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Courage to follow passion led to Cowardly role

Courage to follow passion led to Cowardly role

Ohio native followed passion into acting career
Courage to follow passion led to Cowardly role
Nicholas Pearson is the Cowardly Lion and Kalie Kaimann is Dorothy in 'The Wizard of Oz' at Proctors this weekend.
Photographer: provided photo

Ask Nicholas Pearson for the scene he likes best in "The Wizard of Oz" and his response is immediate.

"I love doing 'King of the Forest,'" said Pearson, who plays the Cowardly Lion in the national touring production of Frank Baum's classic story coming to Proctors for two shows Saturday and Sunday. "That number is my favorite part of the show. I feel like I get to break the fourth wall several times during the song because people all know it so well. Everybody loves it."

The Cowardly Lion is one of three characters -- and Toto, too -- who accompany a young girl, Dorothy Gale, on her way to the Emerald City to see the Wizard of Oz. The idea is to help get Dorothy and her small dog back to their family farm in Kansas. Along with the Cowardly Lion, Dorothy has convinced the Scarecrow and the Tin Man to join her on her journey and keep her safe from the evil intentions of the Wicked Witch.

The 1939 movie musical with Judy Garland is based on a book by children's author L. Frank Baum from three decades earlier. The stage production follows the movie closely, but the 2011 version adapted by Andrew Lloyd Webber and Tim Rice has a few added characters and musical numbers. For Pearson, the opportunity to portray the Cowardly Lion, a character made so memorable by Bert Lahr's performance in the movie, is an honor.

"The 'King of the Forest' was written for him to showcase his comedic capabilities," said Pearson. "I have to pay homage to a performance that is so iconic, so I try to give his portrayal a wink and then throw in a few things of my own, my twist on things. One thing I realized during rehearsals is that the Lion really does idolize Dorothy, so I throw in a few things that I feel are grounded in the character and completely within the realm of the character. I don't have to try to do Bert Lahr. That would be impossible. I pay homage to him, but then I try to have some fun with it like any actor would. But I certainly wouldn't try anything that would take away from the character."

A native of Columbus, Ohio, Pearson said "The Wizard of Oz" remains popular among family audiences for two big reasons.

"I think the kids love the characters and the story, and for the parents and grandparents it reminds them of their childhood," he said. "It reminds them how life is easier when you're a kid, although Dorothy does go through some crazy stuff when she's in the Land of Oz. But I think the nostalgia factor brings people into the theater. They're expecting certain things when they come to see 'The Wizard of Oz,' and I think we deliver on that and give them a little more. We have a jitterbug number that was cut from the original movie, and a couple of more added scenes that help us develop a character that you already know pretty well."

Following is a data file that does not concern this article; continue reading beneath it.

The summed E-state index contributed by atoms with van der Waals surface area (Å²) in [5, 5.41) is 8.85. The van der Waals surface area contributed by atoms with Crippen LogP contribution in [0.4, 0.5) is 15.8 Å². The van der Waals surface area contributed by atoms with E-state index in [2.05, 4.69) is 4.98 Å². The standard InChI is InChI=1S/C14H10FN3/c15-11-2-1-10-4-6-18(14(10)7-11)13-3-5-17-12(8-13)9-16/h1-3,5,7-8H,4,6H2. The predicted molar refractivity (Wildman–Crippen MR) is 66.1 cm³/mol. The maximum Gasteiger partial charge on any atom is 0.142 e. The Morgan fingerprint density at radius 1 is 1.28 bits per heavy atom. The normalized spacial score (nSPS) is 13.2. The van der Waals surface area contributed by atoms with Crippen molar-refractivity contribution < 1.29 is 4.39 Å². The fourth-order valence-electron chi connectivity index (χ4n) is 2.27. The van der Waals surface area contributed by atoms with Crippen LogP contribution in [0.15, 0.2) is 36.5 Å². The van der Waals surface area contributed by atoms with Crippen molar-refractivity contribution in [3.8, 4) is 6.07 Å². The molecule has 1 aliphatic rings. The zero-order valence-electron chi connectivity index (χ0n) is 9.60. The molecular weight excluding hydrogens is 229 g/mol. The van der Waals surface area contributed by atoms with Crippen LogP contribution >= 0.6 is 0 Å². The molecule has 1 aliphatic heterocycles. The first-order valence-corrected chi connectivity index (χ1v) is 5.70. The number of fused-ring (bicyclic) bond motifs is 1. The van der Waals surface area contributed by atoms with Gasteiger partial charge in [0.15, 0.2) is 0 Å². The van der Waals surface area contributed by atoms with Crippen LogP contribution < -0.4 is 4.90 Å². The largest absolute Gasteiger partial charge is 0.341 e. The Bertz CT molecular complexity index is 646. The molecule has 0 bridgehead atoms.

A 2008 graduate of the University of Miami, Ohio, Pearson was preparing himself for life as a music teacher in college. But as he dabbled in the college choir and drama club, things changed.

"When I was 2 and a half, I danced for my grandfather, he applauded, and I said, 'I like this,'" remembered Pearson. "Then, at some point in college, I realized that everything I ever did in my life that was exciting had music involved. It wasn't until my third year I declared as a music major, and then I was going to become a music teacher. I was student-teaching and telling my students how they had to go for their passion. 'What's the last thing you think about when you go to bed at night?' I would ask them. So I finally took my own advice and went to New York."

While he feels right at home in musical theater, Pearson wasn't always so comfortable singing.

"I always loved singing when I was a kid, but I didn't feel like I had the natural talent to do it," he said. "Some people would tell me I had a great voice, but I didn't really know what that meant. Then in college I auditioned for the glee club, and the director took me aside and told me how to get a little more air. His support got me into the choir. He was a great teacher who made singing make sense for me."

Joining Pearson onstage as Dorothy will be Cincinnati native Kalie Kaimann, who played the part for the Children's Theatre of New York before joining the national tour of the show last year. Toto, meanwhile, is played by Murphy.

"He honestly is the most chill dog that ever was," said Pearson. "He never gets rambunctious. When we do two shows on Saturday, he might get a little tired. But he is amazing. He's a rescue dog from Arizona and he gives everyone a little love."

'The Wizard of Oz'

WHERE: Proctors, 432 State St., Schenectady

WHEN: 8 p.m. Saturday, 2 p.m. Sunday

HOW MUCH: $80-$25

MORE INFO: (518) 346-6204, or visit www.proctors.org

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